anyway, on the way to aoi’s i came across a guardian pharmacy on top of silom soi 6.i have no idea how long it’s been around, but yeah, the malaysian based retail chain has finally hit bangkok. i’m used to seeing them in singapore, but this is the first i’ve seen in bangkok.


There’s a lot of construction going on around central Bangkok, as usual. travelling through Siam everyday means I get a good look at the progress being made.

Siam Paragon was originally slated to open in November, I think, and it’s a good thing they changed to a later date because only now are the important parts of the structure coming together. I haven’t noticed any stores being setup, though there is a big Hermes sign on two of the windows. The building is finally starting to look like a finished product and I only wish I had a working camera to show a photo of it.

Next door the renovations to Siam Centre are coming along nicely. Although it’s a little hard to tell in areas, they’re re-doing the steps (I don’t know what was wrong with the previous steps), the new glass facade is nearly completed and those big metal things on the roof are mostly in place. Hopefully it’s worth the wait.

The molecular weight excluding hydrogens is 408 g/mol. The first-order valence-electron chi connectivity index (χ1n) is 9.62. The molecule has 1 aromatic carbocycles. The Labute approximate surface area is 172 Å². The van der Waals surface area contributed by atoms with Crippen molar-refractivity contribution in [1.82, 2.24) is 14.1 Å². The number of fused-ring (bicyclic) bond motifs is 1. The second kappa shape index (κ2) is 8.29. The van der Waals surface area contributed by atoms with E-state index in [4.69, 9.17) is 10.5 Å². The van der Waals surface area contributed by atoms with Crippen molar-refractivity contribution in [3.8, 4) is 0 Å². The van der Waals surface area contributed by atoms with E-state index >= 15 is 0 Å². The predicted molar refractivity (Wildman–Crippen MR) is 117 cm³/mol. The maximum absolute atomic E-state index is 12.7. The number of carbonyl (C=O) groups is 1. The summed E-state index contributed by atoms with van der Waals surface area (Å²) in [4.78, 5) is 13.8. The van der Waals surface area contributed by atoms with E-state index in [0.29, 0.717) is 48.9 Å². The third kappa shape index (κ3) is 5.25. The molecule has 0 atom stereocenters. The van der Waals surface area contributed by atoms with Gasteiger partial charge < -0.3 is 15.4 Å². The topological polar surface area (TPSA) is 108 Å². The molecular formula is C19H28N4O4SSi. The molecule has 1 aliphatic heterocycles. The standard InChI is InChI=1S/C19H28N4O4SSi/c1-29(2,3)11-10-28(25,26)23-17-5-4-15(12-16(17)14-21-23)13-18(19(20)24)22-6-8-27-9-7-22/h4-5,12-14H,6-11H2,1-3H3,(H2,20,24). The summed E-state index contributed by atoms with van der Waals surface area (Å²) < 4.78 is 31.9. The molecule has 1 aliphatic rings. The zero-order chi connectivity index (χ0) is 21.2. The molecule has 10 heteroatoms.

A little down the street the renovations to Central World Plaza are going strong, although reconstruction is probably a better term. The changes being made to the building are not merely cosmetic, the building itself is being expanded and will also connect to the sky walk bewteen Siam and Chit Lom. Apparently there’s even going to be a hotel there! Thank god Central Group bought the place though, because it was a real slum before that.

If anyone has, or can take, photos of these constructions I’d be happy to post them here (with due credit, of course).

The Fight Back Against Man-Hating

Back in June, a couple of friends and I were in a B2S at Central Chitlom browsing through the new releases. We noticed a popular trend amongst the titles of the best sellers at the time– it went something like this…